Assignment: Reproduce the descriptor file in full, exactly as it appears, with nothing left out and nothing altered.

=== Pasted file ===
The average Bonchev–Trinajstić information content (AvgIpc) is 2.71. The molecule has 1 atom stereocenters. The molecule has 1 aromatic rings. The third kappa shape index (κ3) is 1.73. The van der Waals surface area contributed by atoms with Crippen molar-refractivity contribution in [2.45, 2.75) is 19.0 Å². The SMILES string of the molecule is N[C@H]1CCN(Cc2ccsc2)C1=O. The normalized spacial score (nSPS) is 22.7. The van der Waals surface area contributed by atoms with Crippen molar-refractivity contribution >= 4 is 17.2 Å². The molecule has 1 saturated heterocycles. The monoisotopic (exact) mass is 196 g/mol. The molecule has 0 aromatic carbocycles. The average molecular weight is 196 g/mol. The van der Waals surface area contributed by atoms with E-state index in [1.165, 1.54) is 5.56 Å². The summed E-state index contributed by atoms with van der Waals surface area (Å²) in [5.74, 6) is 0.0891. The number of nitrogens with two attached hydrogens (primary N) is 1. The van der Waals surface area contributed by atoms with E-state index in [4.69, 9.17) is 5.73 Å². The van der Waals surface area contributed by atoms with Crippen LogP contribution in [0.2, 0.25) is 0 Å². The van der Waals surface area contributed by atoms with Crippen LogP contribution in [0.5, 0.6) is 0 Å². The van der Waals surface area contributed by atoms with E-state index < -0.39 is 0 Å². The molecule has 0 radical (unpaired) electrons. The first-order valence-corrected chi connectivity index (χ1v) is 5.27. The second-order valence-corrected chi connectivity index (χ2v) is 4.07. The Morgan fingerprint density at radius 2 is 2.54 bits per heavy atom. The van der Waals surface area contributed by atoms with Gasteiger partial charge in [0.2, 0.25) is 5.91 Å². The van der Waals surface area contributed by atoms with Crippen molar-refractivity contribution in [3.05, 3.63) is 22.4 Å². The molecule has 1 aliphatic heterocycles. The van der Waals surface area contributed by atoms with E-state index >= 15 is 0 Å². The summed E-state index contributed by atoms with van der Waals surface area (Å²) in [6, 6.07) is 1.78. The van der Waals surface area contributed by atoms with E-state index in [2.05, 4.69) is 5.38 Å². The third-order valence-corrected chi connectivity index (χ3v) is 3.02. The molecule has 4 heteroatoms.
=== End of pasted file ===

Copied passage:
The average Bonchev–Trinajstić information content (AvgIpc) is 2.71. The molecule has 1 atom stereocenters. The molecule has 1 aromatic rings. The third kappa shape index (κ3) is 1.73. The van der Waals surface area contributed by atoms with Crippen molar-refractivity contribution in [2.45, 2.75) is 19.0 Å². The SMILES string of the molecule is N[C@H]1CCN(Cc2ccsc2)C1=O. The normalized spacial score (nSPS) is 22.7. The van der Waals surface area contributed by atoms with Crippen molar-refractivity contribution >= 4 is 17.2 Å². The molecule has 1 saturated heterocycles. The monoisotopic (exact) mass is 196 g/mol. The molecule has 0 aromatic carbocycles. The average molecular weight is 196 g/mol. The van der Waals surface area contributed by atoms with E-state index in [1.165, 1.54) is 5.56 Å². The summed E-state index contributed by atoms with van der Waals surface area (Å²) in [5.74, 6) is 0.0891. The number of nitrogens with two attached hydrogens (primary N) is 1. The van der Waals surface area contributed by atoms with E-state index in [4.69, 9.17) is 5.73 Å². The van der Waals surface area contributed by atoms with Crippen LogP contribution in [0.2, 0.25) is 0 Å². The van der Waals surface area contributed by atoms with Crippen LogP contribution in [0.5, 0.6) is 0 Å². The van der Waals surface area contributed by atoms with E-state index < -0.39 is 0 Å². The molecule has 0 radical (unpaired) electrons. The first-order valence-corrected chi connectivity index (χ1v) is 5.27. The second-order valence-corrected chi connectivity index (χ2v) is 4.07. The Morgan fingerprint density at radius 2 is 2.54 bits per heavy atom. The van der Waals surface area contributed by atoms with Gasteiger partial charge in [0.2, 0.25) is 5.91 Å². The van der Waals surface area contributed by atoms with Crippen molar-refractivity contribution in [3.05, 3.63) is 22.4 Å². The molecule has 1 aliphatic heterocycles. The van der Waals surface area contributed by atoms with E-state index >= 15 is 0 Å². The summed E-state index contributed by atoms with van der Waals surface area (Å²) in [6, 6.07) is 1.78. The van der Waals surface area contributed by atoms with E-state index in [2.05, 4.69) is 5.38 Å². The third-order valence-corrected chi connectivity index (χ3v) is 3.02. The molecule has 4 heteroatoms.